On mascots, characters and spokespeople.
In the heyday of the “Burger King” the fast food franchise managed to take creepiness to a whole new level as its vaguely disturbing mascot jumped out at you from behind doors, disrupted football games and showed up in your bed. Yet, during the reign of the King (he was finally retired late last year in favor of a “food-centric” marketing approach), Burger King thrived, posting healthy gains in same-store sales, well ahead of McDonald’s and Wendy’s. Which begs the age-old question: what the hell?
The Burger King mascot has actually been around since 1955, although the original version was decidedly more benign.
Over the past half-century this iconic character progressively evolved from the cute illustrated version to the friendly animated persona to the innocuous live variation (BK’s answer to Ronald McDonald) to the caricatured freak that unnerved us for nearly a decade. He caught on with consumers, becoming a pop culture icon and propelling the company’s bottom line. And while there was more going on during his reign than just The Burger King character (kid-friendly Sponge Bob promotions, new value-menu offerings, etc.), His Creepiness still stood for years as the primary plank of the chain’s branding platform.
The point is, in today’s cultural environment, likeability and good taste are not necessarily prerequisites for success as an advertising mascot. Or a celebrity. In our media saturated and wired-in world, it’s all about gaining attention; how you do it is secondary. Whether you awe us with your otherworldly athleticism, stun us with your stupidity or just get in our face and refuse to go away, we are culturally conditioned to pay attention. So Kim Kardashian becomes important, Tiger Woods becomes a brand, and The Burger King becomes a phenom. It’s all about what sells.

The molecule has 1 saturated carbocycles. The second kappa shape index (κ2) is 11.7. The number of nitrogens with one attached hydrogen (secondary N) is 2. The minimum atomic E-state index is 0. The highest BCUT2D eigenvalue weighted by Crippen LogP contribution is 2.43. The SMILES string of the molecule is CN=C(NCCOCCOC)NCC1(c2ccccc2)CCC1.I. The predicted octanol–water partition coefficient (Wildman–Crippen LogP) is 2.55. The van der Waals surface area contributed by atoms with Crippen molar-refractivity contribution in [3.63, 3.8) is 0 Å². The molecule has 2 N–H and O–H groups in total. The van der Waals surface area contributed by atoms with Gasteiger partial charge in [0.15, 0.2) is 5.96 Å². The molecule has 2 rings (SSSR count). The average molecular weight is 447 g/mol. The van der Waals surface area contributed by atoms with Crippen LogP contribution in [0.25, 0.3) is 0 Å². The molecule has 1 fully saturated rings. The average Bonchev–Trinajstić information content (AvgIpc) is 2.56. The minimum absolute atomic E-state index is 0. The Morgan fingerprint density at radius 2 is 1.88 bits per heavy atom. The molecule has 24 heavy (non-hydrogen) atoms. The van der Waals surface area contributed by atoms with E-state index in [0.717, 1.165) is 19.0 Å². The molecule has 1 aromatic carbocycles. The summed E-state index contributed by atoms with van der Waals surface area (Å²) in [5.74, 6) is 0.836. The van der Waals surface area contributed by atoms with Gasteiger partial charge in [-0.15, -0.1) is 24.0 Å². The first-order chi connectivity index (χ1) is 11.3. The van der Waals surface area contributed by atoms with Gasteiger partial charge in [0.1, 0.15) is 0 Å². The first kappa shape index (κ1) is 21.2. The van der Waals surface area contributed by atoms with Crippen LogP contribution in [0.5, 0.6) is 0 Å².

Characters, mascots and spokespeople have been used since the beginning of advertising to speak for, personify, or otherwise help create a brand. From the Frito Bandito to the Geico Gecko, advertising characters have always been there to whack us over the head, touch our hearts or otherwise get our attention. Why? Because it works. As a general device, the use of a mascot or spokesperson adds another layer to the communication, making it richer and more interesting. In the case of a celebrity spokesperson, it can transfer credibility. Until your spokesman does something really gauche like, say, slashing his ex-wife and her boyfriend to death on the front porch. Well, to paraphrase Forrest Gump’s mom, creepy is as creepy does.
So anyway, here’s my top-ten advertising characters of all time, in no particular order:
The Aflac Duck. Sure, this compelling quacker grabs your attention, holds your interests and entertains you, but so what? The real brilliance here is that he does it all by never letting you forget the brand name that hatched him.
Bartles & James. Remember these guys? Their down-home delivery and quaint likeability almost single-handedly created a market for a product that was never that good.
Energizer Bunny. Although the strength of this ubiquitous drum pounder is primarily in the context in which he appears (unexpectedly), he pays off every gag with unique consistency.
Charlie the Tuna. You really didn’t like Charlie. In fact, you kind of wanted him to end up in the can. But you did remember that he wasn’t good enough for Starkist.
Tony the Tiger. This friendly, colorful, nearly manic friend of every kid in America put the word “Grrrrrrrrrrrrrreeeeeat” in our lexicon while convincing us that Frosted Flakes are edible.
Budweiser Lizards. These two took an old formula to new places and we all went along for the ride.
Kool-aid Man. I dunno. There was just something about the way he sang that song . . .
Alfred E. Neuman. Okay, he wasn’t technically an advertising character, but as the lopsided face of Mad Magazine he was, and remains, unforgettable.
Crash Test Dummies. Yep, you can learn a lot from a dummy. These guys memorably demonstrated the effects of high-speed collisions on the human body with a touch of good humor that belied, and amplified, the seriousness of their message. Irony at its best.
Smokey Bear. Although the pressure of believing I was the only one on the planet who could prevent forest fires nearly ruined my childhood, I’ll never forget Smokey Bear.
California Raisins. They sang Motown with style, then spun their shtick off into studio albums, TV commercials, and a Saturday morning cartoon series. Not bad for a bunch of anthropomorphized dried fruit.
And you? Who are your favorite advertising characters?